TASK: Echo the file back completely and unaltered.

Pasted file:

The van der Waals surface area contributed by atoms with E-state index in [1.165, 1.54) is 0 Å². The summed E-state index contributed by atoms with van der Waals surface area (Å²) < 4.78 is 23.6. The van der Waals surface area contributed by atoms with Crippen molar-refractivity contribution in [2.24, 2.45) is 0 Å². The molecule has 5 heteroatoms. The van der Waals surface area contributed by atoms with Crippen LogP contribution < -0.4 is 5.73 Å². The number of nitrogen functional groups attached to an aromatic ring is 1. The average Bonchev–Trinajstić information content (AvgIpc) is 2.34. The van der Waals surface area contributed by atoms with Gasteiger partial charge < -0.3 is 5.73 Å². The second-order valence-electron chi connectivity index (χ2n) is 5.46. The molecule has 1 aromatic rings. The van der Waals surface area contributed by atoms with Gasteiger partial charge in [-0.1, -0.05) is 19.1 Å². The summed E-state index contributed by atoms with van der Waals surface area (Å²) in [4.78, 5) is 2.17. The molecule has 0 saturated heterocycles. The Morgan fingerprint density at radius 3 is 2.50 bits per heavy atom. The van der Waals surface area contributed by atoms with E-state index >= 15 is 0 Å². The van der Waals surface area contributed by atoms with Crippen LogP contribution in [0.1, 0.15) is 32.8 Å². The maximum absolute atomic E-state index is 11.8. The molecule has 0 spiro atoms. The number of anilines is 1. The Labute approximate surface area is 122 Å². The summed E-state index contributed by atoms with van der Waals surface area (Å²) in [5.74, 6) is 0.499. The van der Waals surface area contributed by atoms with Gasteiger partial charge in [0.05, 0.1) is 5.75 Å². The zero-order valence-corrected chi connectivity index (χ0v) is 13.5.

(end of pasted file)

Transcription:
The van der Waals surface area contributed by atoms with E-state index in [1.165, 1.54) is 0 Å². The summed E-state index contributed by atoms with van der Waals surface area (Å²) < 4.78 is 23.6. The van der Waals surface area contributed by atoms with Crippen molar-refractivity contribution in [2.24, 2.45) is 0 Å². The molecule has 5 heteroatoms. The van der Waals surface area contributed by atoms with Crippen LogP contribution < -0.4 is 5.73 Å². The number of nitrogen functional groups attached to an aromatic ring is 1. The average Bonchev–Trinajstić information content (AvgIpc) is 2.34. The van der Waals surface area contributed by atoms with Gasteiger partial charge < -0.3 is 5.73 Å². The second-order valence-electron chi connectivity index (χ2n) is 5.46. The molecule has 1 aromatic rings. The van der Waals surface area contributed by atoms with Gasteiger partial charge in [-0.1, -0.05) is 19.1 Å². The summed E-state index contributed by atoms with van der Waals surface area (Å²) in [4.78, 5) is 2.17. The molecule has 0 saturated heterocycles. The Morgan fingerprint density at radius 3 is 2.50 bits per heavy atom. The van der Waals surface area contributed by atoms with E-state index >= 15 is 0 Å². The van der Waals surface area contributed by atoms with Crippen LogP contribution in [0.1, 0.15) is 32.8 Å². The maximum absolute atomic E-state index is 11.8. The molecule has 0 spiro atoms. The number of anilines is 1. The Labute approximate surface area is 122 Å². The summed E-state index contributed by atoms with van der Waals surface area (Å²) in [5.74, 6) is 0.499. The van der Waals surface area contributed by atoms with Gasteiger partial charge in [0.05, 0.1) is 5.75 Å². The zero-order valence-corrected chi connectivity index (χ0v) is 13.5.